With regulars Dave and John now properly blooded on early war France and a complete run through of the Vyazma or Bust! Barbarossa scenario pack, it was time to turn our attentions further east and work our way through the Fall of the Lion Gate supplement (FOTLG) covering the Japanese invasion of Malaya and Singapore starting in December 1941.

It was only whilst writing this game up that I noticed that this was the first time I had had my Japs on the tabletop since 2010: far too long. The question was whether all that time in their carrying cases would have reduced their effectiveness!

Ban Sadao is the second scenario in the FOTLG supplement. Here's a quick summary of the background:  part of the British plan for the defense of Malaya consisted of an advance across the border into Thailand, known to be sympathetic towards Japan, in order to deny the Japanese unopposed landings and access to the many airfields there. Operation Matador, as the plan was known, would involve elements of 11th Division advancing along two axes: towards the port of Singora and towards a defensive position on the Kroh-Patani road. The force heading towards Singora crossed the Thai border at about 1500hrs and had reached the village of Ban Sadao before stopping for the night.

The battlefield as a whole

orderly rubber plantations flank the road, jungle elsewhere

The Ban Sadao force, known as ‘Laycol’ and commanded by Brigadier W.O. Lay, DSO, consisted of two companies and the carriers of 1/8 Punjab Regiment, with some Breda anti-tank guns (captured from the Italians in Italian east Africa) and engineers attached. On the tabletop, FOTLG translates this into a three-platoon company of Punjabis, two AT guns, two Indian Pattern carriers and a single Marmon Herrington armoured car. There's also a section of Engineers tasked with being ready to blow a backstop in case of retreat. All the Punjabi troops were Green: meaning they had a maximum two Actions when activated and were absolutely rubbish in Close Combat.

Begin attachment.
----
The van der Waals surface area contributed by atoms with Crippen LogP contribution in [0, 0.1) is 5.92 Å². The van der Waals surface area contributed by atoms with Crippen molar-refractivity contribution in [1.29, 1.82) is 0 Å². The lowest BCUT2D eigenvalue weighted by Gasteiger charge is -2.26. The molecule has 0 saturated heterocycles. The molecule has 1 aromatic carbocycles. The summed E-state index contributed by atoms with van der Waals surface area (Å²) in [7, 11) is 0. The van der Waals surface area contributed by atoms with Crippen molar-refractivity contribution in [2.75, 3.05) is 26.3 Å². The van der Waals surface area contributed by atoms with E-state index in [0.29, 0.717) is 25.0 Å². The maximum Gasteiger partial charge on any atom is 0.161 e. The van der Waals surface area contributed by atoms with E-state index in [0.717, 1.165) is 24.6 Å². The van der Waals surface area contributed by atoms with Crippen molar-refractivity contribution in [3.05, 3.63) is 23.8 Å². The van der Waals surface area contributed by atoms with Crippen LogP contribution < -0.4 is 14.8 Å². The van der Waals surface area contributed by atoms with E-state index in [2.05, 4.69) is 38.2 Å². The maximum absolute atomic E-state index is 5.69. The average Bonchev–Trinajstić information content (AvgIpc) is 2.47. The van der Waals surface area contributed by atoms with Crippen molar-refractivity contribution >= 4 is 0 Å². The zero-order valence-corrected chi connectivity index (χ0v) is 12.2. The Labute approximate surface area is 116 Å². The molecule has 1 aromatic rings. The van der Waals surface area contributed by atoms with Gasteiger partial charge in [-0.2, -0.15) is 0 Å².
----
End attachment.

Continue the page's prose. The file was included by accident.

A message dropped from a reconnaissance aircraft had however alerted the Japanese in Singora to the British Indian advance, and they wasted no time in responding. Acting under his own initiative, Colonel Masanobu Tsuji, Staff Officer in Charge of Operations, collected together some medium tanks and a field gun, and headed south. There he met up with the forward detachment of 5th Division, who had been ordered to protect the disembarkation of the main force. Their commander, Lieutenant-Colonel Shizuo Saeki, immediately volunteered to advance to meet the British column and, with no further delay, set off along the only road leading towards Malaya and the enemy.